"Encyclopedia of American Religions",
Fourth Edition, 1993, J. Gordon Melton:
General Six-Principle Baptists
"In 1652, the historic Providence Baptist Church, once associated with Roger Williams, split. The occasion was the development within the church of an Arminian majority who held to the six principles of Hebrews 6:1-2: repentance, faith, baptism, the laying-on-of-hands, resurrection of the dead, and a eternal judgement. Soon other churches were organized, and conferences were formed in Rhode Island, Massachusetts, and Pennsylvania.
"The distinctive doctrine of the six principles is the laying-on-of-hands. This act is performed when members are received into the church, as a sign of the reception of the gifts of the Holy Spirit. Polity is congregational, but the conference composed of delegates of the various churches retains specific powers. A council of the ordained ministers approves all ordinations. Decisions of the conference on questions submitted to it are final. Never a large denomination, the Six-Principle Baptists had dwindled to three congregations, all in Rhode Island, by 1969. There were 134 members."
The Six-Principle Baptists continued to decline throughout the 1970's and 1980's dwindling to only one congregation, Stony Lane Six-Principle Baptist Church, in North Kingston, Rhode Island. A major reason for this decline was that in 1954, the Rhode Island Conference had lifted their ban on communing with other Christians, preparing the way for their assimilation into the broader Baptist community. In the mid-1990's, the Six-Principle Baptist Church as a denomination virtually ceased to exist as Stony Lane became an independent Baptist congregation.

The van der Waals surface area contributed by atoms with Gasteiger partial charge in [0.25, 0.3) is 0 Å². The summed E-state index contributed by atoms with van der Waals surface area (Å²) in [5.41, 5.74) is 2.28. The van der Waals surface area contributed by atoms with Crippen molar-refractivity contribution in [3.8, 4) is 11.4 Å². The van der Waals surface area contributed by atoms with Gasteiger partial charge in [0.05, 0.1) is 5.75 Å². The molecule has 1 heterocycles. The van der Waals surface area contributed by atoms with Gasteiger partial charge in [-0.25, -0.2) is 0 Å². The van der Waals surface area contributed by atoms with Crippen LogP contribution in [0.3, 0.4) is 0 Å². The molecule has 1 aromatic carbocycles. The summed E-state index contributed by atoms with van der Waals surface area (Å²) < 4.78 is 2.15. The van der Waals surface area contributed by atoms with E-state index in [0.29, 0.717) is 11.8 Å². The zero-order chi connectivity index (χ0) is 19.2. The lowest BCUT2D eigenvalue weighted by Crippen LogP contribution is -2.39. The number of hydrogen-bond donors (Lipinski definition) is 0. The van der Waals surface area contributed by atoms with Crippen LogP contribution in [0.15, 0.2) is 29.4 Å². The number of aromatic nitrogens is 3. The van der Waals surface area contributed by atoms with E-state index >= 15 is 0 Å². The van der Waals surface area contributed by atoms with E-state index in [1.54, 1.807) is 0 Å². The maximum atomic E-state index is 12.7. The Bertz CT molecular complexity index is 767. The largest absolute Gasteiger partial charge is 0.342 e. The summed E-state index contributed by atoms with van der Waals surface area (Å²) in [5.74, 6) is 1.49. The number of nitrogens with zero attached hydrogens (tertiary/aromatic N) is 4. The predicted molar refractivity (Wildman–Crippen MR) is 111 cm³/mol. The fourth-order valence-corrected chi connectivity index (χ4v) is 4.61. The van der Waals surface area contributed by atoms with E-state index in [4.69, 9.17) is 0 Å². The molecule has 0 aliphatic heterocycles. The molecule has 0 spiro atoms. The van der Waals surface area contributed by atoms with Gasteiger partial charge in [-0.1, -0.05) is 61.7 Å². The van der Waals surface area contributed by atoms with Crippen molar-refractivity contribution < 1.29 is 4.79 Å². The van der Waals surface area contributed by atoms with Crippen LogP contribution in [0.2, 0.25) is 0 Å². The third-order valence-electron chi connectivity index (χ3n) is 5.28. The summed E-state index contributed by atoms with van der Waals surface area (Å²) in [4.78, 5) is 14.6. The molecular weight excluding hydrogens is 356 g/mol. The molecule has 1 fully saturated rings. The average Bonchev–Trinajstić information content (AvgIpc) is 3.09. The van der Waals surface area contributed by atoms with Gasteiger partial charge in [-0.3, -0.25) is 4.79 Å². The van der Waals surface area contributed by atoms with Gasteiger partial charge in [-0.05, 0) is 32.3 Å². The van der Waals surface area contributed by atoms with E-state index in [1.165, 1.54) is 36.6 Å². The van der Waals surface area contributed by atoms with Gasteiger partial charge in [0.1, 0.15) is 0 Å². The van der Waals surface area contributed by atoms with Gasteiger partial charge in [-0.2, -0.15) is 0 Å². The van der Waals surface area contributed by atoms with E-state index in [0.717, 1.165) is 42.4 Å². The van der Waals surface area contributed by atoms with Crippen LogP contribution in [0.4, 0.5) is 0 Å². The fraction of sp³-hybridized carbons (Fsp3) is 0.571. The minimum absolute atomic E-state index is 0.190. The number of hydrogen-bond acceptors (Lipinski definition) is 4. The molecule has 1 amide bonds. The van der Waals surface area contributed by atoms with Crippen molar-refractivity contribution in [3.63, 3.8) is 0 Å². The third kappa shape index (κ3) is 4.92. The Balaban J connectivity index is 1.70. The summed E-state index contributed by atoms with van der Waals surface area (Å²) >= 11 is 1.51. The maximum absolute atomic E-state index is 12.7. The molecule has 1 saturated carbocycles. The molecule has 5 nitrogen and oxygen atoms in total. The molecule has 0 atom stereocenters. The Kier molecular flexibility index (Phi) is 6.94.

Saddened by the dissolution of the historic Six-Principle denomination, a small group of Baptist ministers began a reorganization of the movement in 2001. This incorporated reorganization movement was officially renamed on July 10, 2003 as the General Association of Six-Principle Baptist Churches, Inc. It is also known as the General Association of Six-Principle Baptists which is more descriptive of the fact that the General Association includes not only churches, but individuals, ministers, and ministries.
Since its reorganization, the denomination has grown steadily. All of the ministers credentialed by the General Association serve as Missionaries of the General Association.